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Let It Be review: The whole package demonstrates The Beatles’ musical differences

The Beatles                            Let It Be (Super Deluxe)                         Out Friday

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Scritti Politti 

Shepherd’s Bush Empire, London

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The Beatles, who split up 51 years ago, have never gone away. Their compilation 1 is Britain’s fourth best-selling album of this century, behind only Adele (twice over) and Amy Winehouse. Never mind Jesus – The Beatles are bigger than Ed Sheeran.

And soon they’ll be here, there and everywhere. Next month Paul McCartney publishes The Lyrics, a handsome hardback telling the stories behind his songs. He has included so many of them – 154, spanning 65 years – that the book comes in two volumes.

Later in November there’s a documentary on Disney+ from Peter Jackson of The Lord Of The Rings fame. The Beatles: Get Back is based on Michael Lindsay-Hogg’s film about their final days. 

Jackson, being Jackson, has turned it into an epic trilogy. There may be hobbits.

Hired by John Lennon (above) to polish Let It Be, Phil Spector infuriated Paul McCartney by adding a wall of saccharine

Hired by John Lennon (above) to polish Let It Be, Phil Spector infuriated Paul McCartney by adding a wall of saccharine

The barrage begins with a bumper edition of Let It Be, the last studio album The Beatles released, though it was recorded before Abbey Road. An LP that once lasted 35 minutes now sprawls over six CDs. 

Costing at least £110, it makes McCartney’s book (about £75) look a bargain.

Let It Be was The Beatles’ most difficult child. It went through three producers: George Martin, their father figure; Glyn Johns, their young engineer, who compiled the unreleased LP Get Back, included here; and finally the talented but now disgraced Phil Spector. 

Hired by John Lennon to polish Let It Be, Spector infuriated McCartney by adding a wall of saccharine.

With this edition, the Martin family strikes back. The producer is George’s son Giles, who shares his sharp ear and gentle wit. He likes to quote his dad’s line on Let It Be: ‘produced by George Martin, overproduced by Phil Spector’.

Born, like the album itself, in 1969, Giles has now subtly remixed four Beatles LPs, starting with Sgt Pepper. ‘Let It Be,’ he says, ‘sounds like a break-up album when it wasn’t'

Born, like the album itself, in 1969, Giles has now subtly remixed four Beatles LPs, starting with Sgt Pepper. ‘Let It Be,’ he says, ‘sounds like a break-up album when it wasn’t’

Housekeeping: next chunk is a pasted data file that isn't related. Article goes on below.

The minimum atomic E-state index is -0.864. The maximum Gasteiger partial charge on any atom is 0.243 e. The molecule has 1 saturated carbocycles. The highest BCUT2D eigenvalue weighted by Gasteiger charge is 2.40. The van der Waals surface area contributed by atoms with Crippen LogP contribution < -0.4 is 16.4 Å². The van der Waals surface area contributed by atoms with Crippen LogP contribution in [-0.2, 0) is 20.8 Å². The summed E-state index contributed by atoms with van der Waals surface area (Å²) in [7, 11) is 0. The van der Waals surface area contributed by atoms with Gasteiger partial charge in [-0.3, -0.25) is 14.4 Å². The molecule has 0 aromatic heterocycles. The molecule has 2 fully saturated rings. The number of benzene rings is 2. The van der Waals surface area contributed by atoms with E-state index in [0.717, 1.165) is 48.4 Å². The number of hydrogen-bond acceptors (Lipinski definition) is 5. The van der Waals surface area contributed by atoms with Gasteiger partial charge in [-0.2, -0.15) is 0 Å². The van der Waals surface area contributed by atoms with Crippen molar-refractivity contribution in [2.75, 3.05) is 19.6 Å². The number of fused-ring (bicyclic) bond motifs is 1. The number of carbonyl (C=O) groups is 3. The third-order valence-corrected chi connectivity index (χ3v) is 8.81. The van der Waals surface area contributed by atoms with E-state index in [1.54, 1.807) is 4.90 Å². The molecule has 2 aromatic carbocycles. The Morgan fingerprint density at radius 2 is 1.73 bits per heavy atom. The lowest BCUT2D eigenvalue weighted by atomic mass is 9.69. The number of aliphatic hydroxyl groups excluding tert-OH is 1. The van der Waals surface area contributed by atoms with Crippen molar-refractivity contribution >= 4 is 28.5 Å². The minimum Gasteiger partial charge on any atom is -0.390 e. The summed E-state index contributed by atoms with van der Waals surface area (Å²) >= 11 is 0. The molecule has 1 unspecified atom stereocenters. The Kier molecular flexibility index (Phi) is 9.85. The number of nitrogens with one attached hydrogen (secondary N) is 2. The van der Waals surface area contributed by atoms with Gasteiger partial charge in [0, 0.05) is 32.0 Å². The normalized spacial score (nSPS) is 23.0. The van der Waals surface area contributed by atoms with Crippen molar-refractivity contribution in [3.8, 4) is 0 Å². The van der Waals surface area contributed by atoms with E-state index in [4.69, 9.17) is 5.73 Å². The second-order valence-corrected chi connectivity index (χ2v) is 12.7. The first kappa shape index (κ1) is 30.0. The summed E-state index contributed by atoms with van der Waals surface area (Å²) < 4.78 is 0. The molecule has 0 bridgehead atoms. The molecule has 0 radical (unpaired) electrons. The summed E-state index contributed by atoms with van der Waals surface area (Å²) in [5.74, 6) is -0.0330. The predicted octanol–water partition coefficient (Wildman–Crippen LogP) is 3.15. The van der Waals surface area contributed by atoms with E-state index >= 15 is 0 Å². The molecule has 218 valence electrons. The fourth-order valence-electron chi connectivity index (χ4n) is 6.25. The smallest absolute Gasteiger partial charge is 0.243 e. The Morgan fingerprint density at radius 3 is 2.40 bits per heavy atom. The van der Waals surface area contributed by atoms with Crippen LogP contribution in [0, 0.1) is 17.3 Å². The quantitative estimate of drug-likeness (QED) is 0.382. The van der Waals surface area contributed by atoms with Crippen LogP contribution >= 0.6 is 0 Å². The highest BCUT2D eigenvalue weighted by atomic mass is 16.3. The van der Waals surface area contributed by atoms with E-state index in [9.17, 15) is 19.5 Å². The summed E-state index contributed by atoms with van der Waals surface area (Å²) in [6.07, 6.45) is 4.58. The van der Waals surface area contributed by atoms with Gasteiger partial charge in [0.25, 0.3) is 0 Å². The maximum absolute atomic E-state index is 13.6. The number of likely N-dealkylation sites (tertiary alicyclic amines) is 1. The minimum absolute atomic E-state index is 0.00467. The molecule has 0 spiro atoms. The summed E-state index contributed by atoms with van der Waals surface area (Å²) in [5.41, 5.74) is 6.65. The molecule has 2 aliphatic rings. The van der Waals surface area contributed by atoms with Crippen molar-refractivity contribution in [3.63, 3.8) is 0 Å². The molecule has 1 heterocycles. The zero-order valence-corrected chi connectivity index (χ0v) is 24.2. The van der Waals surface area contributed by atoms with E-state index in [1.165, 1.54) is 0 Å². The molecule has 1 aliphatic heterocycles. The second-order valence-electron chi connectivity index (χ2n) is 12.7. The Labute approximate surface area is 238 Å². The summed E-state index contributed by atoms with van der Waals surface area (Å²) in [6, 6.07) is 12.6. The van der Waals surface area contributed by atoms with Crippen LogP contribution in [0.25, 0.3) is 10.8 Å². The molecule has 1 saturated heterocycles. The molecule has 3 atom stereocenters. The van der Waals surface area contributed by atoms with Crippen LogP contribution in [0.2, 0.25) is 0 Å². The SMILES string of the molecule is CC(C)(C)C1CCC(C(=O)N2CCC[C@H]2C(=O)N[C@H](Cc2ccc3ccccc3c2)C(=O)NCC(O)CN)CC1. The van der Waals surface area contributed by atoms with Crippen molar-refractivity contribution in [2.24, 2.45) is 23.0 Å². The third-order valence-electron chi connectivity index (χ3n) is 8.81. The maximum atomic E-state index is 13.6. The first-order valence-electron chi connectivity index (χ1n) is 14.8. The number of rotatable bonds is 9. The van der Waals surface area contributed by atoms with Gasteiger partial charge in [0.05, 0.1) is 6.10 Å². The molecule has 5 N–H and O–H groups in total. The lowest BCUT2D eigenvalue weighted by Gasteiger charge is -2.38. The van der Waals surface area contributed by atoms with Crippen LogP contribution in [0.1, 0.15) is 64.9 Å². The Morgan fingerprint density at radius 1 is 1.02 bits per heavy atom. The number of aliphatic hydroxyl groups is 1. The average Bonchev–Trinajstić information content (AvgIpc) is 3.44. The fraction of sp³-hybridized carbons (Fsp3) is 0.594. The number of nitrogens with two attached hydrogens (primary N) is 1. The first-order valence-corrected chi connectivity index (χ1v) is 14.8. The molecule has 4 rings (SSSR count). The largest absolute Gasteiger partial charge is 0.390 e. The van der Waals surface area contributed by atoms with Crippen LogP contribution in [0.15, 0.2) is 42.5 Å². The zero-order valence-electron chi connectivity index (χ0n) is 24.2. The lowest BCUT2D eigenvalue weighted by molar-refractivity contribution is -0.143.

Born, like the album itself, in 1969, Giles has now subtly remixed four Beatles LPs, starting with Sgt Pepper. ‘Let It Be,’ he says, ‘sounds like a break-up album when it wasn’t. And Abbey Road was a break-up album, but doesn’t sound like it.’

The sessions, crisply captured here, veered from heartfelt to half-hearted. McCartney brought the ballads – the title track and The Long And Winding Road, both classics – plus the defiant euphoria of Get Back. 

Lennon brought the bile, cracking bitter little jokes. The only glimpse of his greatness was a rough draft of Gimme Some Truth.

That left more scope for George Harrison, who rose to the challenge with For You Blue, the breeziest of blues numbers, and I Me Mine, a waltz-rock hybrid whose theme – self-absorption – is still topical today. 

Ringo Starr, as ever, brought swing and social skills.

The Glyn Johns album lives up to its name by getting back to basics. The whole package demonstrates The Beatles’ musical differences – but also their magical chemistry.

Back in the present, the gig of the week was by Scritti Politti. Performing their masterpiece, Cupid & Psyche 85, in full, they proved that there’s still life in the old white funk. 

Their frontman, Green Gartside, has shrugged off his stage fright and hung on to his falsetto, while Rhodri Marsden, on keyboards, supplies everything from the bass to the brass. 

Scritti return next month, opening for OMD: you won’t find a better support act.

 

James Blake                     Friends That Break Your Heart                     Out now

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Did you have a song that got you through the long days of lockdown? Mine was James Blake’s sublime cover of Stevie Wonder’s Never Dreamed You’d Leave In Summer. 

It takes courage to step into Wonder’s shoes but Blake, like George Michael before him, has the guts – and the lungs.

Still only 33, Blake is the most influential British musician since Radiohead. His elegant minimalism has inspired everyone from Beyoncé to Billie Eilish.

It takes courage to step into Stevie Wonder’s shoes but James Blake (above), like George Michael before him, has the guts – and the lungs

It takes courage to step into Stevie Wonder’s shoes but James Blake (above), like George Michael before him, has the guts – and the lungs

His speciality is the anguished electro-ballad, which could be a problem now he’s found domestic bliss in LA with Jameela Jamil, the actress and DJ. But he does tend to look on the dark side of life, so he’s still brooding about break-ups – from friends now, rather than lovers.

It’s a smart move, examining a type of bruise that everybody knows, and it plays to Blake’s strengths. You’ll have one ear on his golden voice and the other on his audacious production, which goes from a click of the fingers to a blast of church organ. 

Minimalism can be chilly, but in Blake’s hands it’s addictively soulful. Less is more-ish.

He varies the pace by roping in gifted rappers such as SZA and JID, but the magic lies in the ballads, from the hauntingly intimate Say What You Will to the fearlessly vulnerable Funeral. I’m hoping they’ll be covered by Stevie Wonder.  


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